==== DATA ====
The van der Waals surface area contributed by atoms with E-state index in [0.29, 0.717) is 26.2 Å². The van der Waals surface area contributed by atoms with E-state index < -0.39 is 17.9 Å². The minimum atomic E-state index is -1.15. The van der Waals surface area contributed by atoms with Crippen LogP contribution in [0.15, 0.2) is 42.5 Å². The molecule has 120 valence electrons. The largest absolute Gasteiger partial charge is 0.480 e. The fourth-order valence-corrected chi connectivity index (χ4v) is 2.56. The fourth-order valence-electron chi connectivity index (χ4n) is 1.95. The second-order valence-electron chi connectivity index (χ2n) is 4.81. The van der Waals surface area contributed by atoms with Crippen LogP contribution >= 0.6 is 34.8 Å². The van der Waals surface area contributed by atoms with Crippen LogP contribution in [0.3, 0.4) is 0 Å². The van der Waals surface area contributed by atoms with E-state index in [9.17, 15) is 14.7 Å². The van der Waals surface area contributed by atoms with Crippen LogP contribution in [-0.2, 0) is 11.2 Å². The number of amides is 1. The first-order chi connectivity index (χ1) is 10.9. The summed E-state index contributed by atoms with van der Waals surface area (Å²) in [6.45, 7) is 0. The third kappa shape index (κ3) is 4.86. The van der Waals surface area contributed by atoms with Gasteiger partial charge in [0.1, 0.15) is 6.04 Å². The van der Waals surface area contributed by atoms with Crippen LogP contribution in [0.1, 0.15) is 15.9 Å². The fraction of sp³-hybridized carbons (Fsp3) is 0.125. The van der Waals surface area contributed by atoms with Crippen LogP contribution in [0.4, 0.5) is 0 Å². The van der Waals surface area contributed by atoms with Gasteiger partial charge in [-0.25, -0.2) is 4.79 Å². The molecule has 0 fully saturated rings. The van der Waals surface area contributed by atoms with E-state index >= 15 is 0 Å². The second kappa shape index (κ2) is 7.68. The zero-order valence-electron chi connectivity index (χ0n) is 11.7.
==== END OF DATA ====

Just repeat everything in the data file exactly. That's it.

The van der Waals surface area contributed by atoms with E-state index in [0.29, 0.717) is 26.2 Å². The van der Waals surface area contributed by atoms with E-state index < -0.39 is 17.9 Å². The minimum atomic E-state index is -1.15. The van der Waals surface area contributed by atoms with Crippen LogP contribution in [0.15, 0.2) is 42.5 Å². The molecule has 120 valence electrons. The largest absolute Gasteiger partial charge is 0.480 e. The fourth-order valence-corrected chi connectivity index (χ4v) is 2.56. The fourth-order valence-electron chi connectivity index (χ4n) is 1.95. The second-order valence-electron chi connectivity index (χ2n) is 4.81. The van der Waals surface area contributed by atoms with Crippen LogP contribution >= 0.6 is 34.8 Å². The van der Waals surface area contributed by atoms with Crippen LogP contribution in [0.3, 0.4) is 0 Å². The van der Waals surface area contributed by atoms with E-state index in [9.17, 15) is 14.7 Å². The van der Waals surface area contributed by atoms with Crippen LogP contribution in [-0.2, 0) is 11.2 Å². The number of amides is 1. The first-order chi connectivity index (χ1) is 10.9. The summed E-state index contributed by atoms with van der Waals surface area (Å²) in [6.45, 7) is 0. The third kappa shape index (κ3) is 4.86. The van der Waals surface area contributed by atoms with Gasteiger partial charge in [0.1, 0.15) is 6.04 Å². The van der Waals surface area contributed by atoms with Crippen LogP contribution in [0.1, 0.15) is 15.9 Å². The fraction of sp³-hybridized carbons (Fsp3) is 0.125. The van der Waals surface area contributed by atoms with Crippen LogP contribution in [0.4, 0.5) is 0 Å². The van der Waals surface area contributed by atoms with Gasteiger partial charge in [-0.25, -0.2) is 4.79 Å². The molecule has 0 fully saturated rings. The van der Waals surface area contributed by atoms with E-state index >= 15 is 0 Å². The second kappa shape index (κ2) is 7.68. The zero-order valence-electron chi connectivity index (χ0n) is 11.7.